My good friends Renee Hopkins, Gwen Ishmael and Drew Marshall allowed me to moderate Innochat last week. If you aren’t familiar with Innochat, it is an organized Tweetchat, focused on a specific topic. People who are interested in participating just need to follow the hashtag #innochat. Innochats are typically scheduled each Thursday at noon EST. You can learn more about Innochat on the website.
The topic last week was “balancing innovation and efficiency” which is the basis for Relentless Innovation. Both efficiency and innovation are important, but I believe that the vast majority of management attention and emphasis has been placed on efficiency in the last few years. Relentless innovators demonstrate that a balance between innovation and efficiency isn’t just desirable, it’s actually possible.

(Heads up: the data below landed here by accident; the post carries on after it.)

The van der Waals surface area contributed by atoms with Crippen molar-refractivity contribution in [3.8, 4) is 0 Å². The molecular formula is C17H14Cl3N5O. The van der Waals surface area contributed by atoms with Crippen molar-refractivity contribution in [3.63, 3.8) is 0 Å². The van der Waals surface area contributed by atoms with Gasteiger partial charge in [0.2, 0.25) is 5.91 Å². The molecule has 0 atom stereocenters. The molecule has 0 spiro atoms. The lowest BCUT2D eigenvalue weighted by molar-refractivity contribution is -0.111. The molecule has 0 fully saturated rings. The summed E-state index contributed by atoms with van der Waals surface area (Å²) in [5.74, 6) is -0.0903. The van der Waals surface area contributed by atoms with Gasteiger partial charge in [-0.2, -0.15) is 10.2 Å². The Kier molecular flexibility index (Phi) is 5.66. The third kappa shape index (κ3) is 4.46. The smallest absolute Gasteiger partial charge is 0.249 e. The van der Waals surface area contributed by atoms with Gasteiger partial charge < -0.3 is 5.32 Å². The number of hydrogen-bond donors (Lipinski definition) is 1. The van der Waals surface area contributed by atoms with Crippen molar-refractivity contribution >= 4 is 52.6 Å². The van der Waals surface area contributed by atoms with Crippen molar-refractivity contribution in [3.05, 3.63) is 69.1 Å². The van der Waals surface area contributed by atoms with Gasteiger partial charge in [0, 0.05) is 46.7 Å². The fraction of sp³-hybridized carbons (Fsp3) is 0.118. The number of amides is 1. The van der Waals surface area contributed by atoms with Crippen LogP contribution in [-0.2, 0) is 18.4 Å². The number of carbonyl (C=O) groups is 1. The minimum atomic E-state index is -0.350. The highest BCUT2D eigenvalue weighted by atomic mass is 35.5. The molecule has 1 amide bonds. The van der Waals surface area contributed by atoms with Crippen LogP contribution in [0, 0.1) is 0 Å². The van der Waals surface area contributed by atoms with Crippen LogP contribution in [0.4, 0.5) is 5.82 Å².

During the Innochat we had a range of commentators who offered their perspectives and insights. I believe that Six Sigma, Lean and other factors that promote greater efficiency unintentionally create barriers for innovation. Some commentators thought that was fair, others felt that Six Sigma is good for incremental innovation, and some thought Lean could be used for greater innovation purposes. One concept we circled around was whether or not too much focus on these tools created mindsets and perspectives that were too focused on fixing what exists, rather than creating something new. Or whether cost cutting and efficiency efforts create a short term mentality.
Note that I’m not advocating a reduction in focus on efficiency and effectiveness, but an increased focus on innovation. Good firms must use inputs and resources efficiently, but increasingly they must accelerate the development of new products and services through innovation. What we are advocating is a return to a balance between efficiency and innovation.